On the minus side, you have to have your game face on. All. Day. Long.

Try this: smile.
Now hold it for 30 seconds.
Feels weird, doesn’t it? See, it’s not easy.

Next, I took some time to check out the audition outfits. Hello, I’m a girl, so of course I have to see what everyone’s wearing.

Here’s what stood out for me:
  1. Patterns. One girl was wearing a zebra print top. That may sound kind of crazy, but it totally worked.


  2. A bit of bling on the outfit. I’m not saying go crazy with the bedazzler like that one scene in Selena where JLo is wearing that rhinestone studded bra top, but crystals do help. The sparkle is eye catching. (Or maybe that’s just my inner two year old reacting to all things shiny and pretty.) Sequins are good too - if applied with restraint.

  3. Long sleeves or a top with an unusual cut.

  4. Girls with red hair. Girls with curly hair. Girls with short hair. Mostly everyone in the room had long straight blonde or brown hair, which is pretty, but anyone who didn’t have that kind of hair automatically stood out.

  5. Anything fluorescent. Just because only a few girls did that.

Here’s what was less successful:
  1. The plain black sports bra/black trunks combo. Booooring. This is showbiz, people. Make yourself stand out.

  2. Hopefully the girl who did this doesn't know about this website, because I’m totally not trying to hurt her feelings. However, I feel compelled to warn everyone else. Please do not wear flesh-colored trunks. For a second I thought the girl had no bottoms on and my eyeballs nearly fell out of my head.
All I’m saying is that you can really tell which girls did their homework before choosing their outfit.

Round 1 Auditions
Shortly before 11, it was time to start the audition. Jessie explained the process and the dancers lined up numerically around the room. There were about 220 girls auditioning. Right about here was when I realized that everyone – and I do mean everyone - stays in the room for the entire audition. The girls get to watch each other audition. Even the judges who weren’t judging this particular round of competition were in the room.

I’m telling you, you have to have nerves of steel to get through a day like this.
    Random observation: the floor in here is extraordinarily shiny. And yet it’s not slippery. I don't understand how this is possible.



    See what I mean? You can see your face in that floor.
I did mention that there were upwards of 200 girls there, right? Divide that by three, and oh my goodness. We were about to see the same routine performed about 70 times. Wow. Luckily, there was no set music for this first dance. The DJ changed it up, which kept it fun and interesting. Nobody knew what song they were going to get, so they had to be able to jump in and go. It was a good test of the dancers’ musicality.



For the actual audition, the girls in each group of three lined up at one end of the room, one behind the other. The combination took them across the floor and at the end they had the chance to freestyle their way off the court. Unfortunately, by the time they got to the freestyle, the next group had lined up on the other side of the room, so I missed quite a bit of that.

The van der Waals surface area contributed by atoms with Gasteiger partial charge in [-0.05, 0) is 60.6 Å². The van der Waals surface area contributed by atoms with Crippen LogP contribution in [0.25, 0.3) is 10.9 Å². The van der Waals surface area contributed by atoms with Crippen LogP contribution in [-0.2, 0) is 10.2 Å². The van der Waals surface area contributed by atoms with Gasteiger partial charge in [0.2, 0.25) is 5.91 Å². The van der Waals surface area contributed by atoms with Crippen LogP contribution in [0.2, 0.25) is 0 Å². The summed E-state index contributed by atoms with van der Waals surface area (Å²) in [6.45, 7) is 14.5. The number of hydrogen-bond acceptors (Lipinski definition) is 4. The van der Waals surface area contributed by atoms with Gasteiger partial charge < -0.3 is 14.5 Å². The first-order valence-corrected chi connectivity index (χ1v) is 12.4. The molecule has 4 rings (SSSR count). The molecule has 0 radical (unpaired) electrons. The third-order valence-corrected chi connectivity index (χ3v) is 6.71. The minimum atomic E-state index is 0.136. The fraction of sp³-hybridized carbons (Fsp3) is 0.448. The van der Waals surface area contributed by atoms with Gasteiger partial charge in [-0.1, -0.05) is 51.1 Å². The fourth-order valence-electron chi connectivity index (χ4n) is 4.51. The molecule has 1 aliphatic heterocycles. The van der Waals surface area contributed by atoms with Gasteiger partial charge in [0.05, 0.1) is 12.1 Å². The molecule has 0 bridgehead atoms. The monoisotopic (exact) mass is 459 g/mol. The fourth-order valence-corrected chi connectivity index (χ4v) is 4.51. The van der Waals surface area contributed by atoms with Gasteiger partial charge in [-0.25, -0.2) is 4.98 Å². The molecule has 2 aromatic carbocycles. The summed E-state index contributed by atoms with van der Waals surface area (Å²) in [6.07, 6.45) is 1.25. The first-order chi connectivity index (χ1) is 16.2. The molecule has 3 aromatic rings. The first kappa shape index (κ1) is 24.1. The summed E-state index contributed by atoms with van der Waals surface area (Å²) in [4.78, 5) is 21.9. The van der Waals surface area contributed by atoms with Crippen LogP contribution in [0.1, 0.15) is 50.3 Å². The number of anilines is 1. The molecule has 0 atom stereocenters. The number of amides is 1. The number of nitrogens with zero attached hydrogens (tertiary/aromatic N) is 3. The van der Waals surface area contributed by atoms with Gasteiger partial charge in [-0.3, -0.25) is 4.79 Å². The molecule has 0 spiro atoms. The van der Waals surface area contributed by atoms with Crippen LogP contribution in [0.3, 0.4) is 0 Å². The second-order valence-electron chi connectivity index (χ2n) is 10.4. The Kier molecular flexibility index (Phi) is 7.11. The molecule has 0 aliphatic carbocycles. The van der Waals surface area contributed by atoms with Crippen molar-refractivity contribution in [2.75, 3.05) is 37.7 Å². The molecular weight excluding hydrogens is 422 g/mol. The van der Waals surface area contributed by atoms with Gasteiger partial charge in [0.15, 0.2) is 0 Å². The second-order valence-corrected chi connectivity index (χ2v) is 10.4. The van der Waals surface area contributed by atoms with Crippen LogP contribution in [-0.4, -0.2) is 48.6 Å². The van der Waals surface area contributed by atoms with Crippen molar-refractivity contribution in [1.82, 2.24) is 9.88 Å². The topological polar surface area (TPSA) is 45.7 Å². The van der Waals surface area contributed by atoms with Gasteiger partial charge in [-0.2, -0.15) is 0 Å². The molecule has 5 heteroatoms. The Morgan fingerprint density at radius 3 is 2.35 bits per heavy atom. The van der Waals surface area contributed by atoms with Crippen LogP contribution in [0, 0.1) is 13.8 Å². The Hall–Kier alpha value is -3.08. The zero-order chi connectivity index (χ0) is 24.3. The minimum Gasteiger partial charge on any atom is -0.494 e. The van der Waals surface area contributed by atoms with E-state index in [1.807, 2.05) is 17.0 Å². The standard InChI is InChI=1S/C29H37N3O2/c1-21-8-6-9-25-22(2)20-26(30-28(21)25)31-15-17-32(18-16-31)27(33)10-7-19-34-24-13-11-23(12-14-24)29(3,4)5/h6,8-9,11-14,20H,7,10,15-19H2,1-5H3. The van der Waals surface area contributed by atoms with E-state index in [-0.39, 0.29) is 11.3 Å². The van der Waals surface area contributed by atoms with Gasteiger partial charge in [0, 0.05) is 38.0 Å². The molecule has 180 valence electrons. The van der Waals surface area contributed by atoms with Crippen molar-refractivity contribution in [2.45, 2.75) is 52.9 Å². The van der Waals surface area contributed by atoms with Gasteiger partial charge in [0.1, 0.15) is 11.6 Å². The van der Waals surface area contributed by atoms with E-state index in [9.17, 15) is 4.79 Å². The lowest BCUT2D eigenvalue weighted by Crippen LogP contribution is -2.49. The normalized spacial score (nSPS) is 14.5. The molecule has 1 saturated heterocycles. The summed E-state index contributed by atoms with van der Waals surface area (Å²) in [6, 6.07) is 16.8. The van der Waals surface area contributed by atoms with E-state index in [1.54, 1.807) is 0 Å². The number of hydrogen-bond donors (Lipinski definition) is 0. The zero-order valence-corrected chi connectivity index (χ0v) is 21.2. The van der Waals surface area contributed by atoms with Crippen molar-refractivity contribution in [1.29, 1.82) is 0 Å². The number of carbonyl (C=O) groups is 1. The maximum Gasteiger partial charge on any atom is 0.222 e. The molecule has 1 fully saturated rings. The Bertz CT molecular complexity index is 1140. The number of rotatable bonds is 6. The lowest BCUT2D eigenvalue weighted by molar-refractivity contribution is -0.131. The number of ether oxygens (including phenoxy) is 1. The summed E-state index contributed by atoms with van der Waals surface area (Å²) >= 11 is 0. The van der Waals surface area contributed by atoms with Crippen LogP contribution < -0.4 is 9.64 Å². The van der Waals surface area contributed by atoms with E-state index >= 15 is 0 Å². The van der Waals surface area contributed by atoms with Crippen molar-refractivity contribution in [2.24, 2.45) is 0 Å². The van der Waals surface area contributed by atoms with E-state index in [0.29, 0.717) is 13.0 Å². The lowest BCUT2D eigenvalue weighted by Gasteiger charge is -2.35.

Let me tell you, there was a lot of talent in the room. If I hadn’t been there earlier, I would’ve had no idea that they’d just learned the routine. However, in some cases it was clear who would not make it past the first cut due to lack of technique, inability to retain the choreography, wrong body type, etc.

Unfortunately, one unlucky girl fell down right in the middle of her audition. I missed it, so I can’t say what happened to her, but I think she did something to her knee. All I know is she was down on the floor and all the Clippers people sprung into action. Two of them helped her up. One got a chair for her to sit on. Another one ran to get a bag of ice. Someone else got another chair for her to rest her leg on. Two others were talking to her. They didn’t call an ambulance, so I don’t think she was in any danger health-wise, but she wound up sitting out the rest of the audition. Later that day, I spotted her in the lobby. She was lying on a couch with an ice pack on her knee and a pair of crutches propped against the wall. What rotten luck.

Round 1 went pretty fast. It was over in about 45 minutes. The judges headed off to deliberate, the girls sat down to wait, and the music kept on going.

Adrianne came over and pointed out a few of the girls to me. #75’s name was Cassie and she was a pretty 19 year old girl with long dark hair. She was also hearing impaired and her interpreter Josh was on hand to translate. That was pretty amazing to watch. I wish I’d paid closer attention to the interpreter. How do you say “passé on five” or “chaine turn” in sign language? #13 was a former Clippers dancer, hoping to return to the team. Another dancer, a blonde dressed in blue was a former member of the 49ers Gold Rush. She’d since had a baby, but you sure couldn’t tell by looking at her! Go #58, go!

To be continued tomorrow...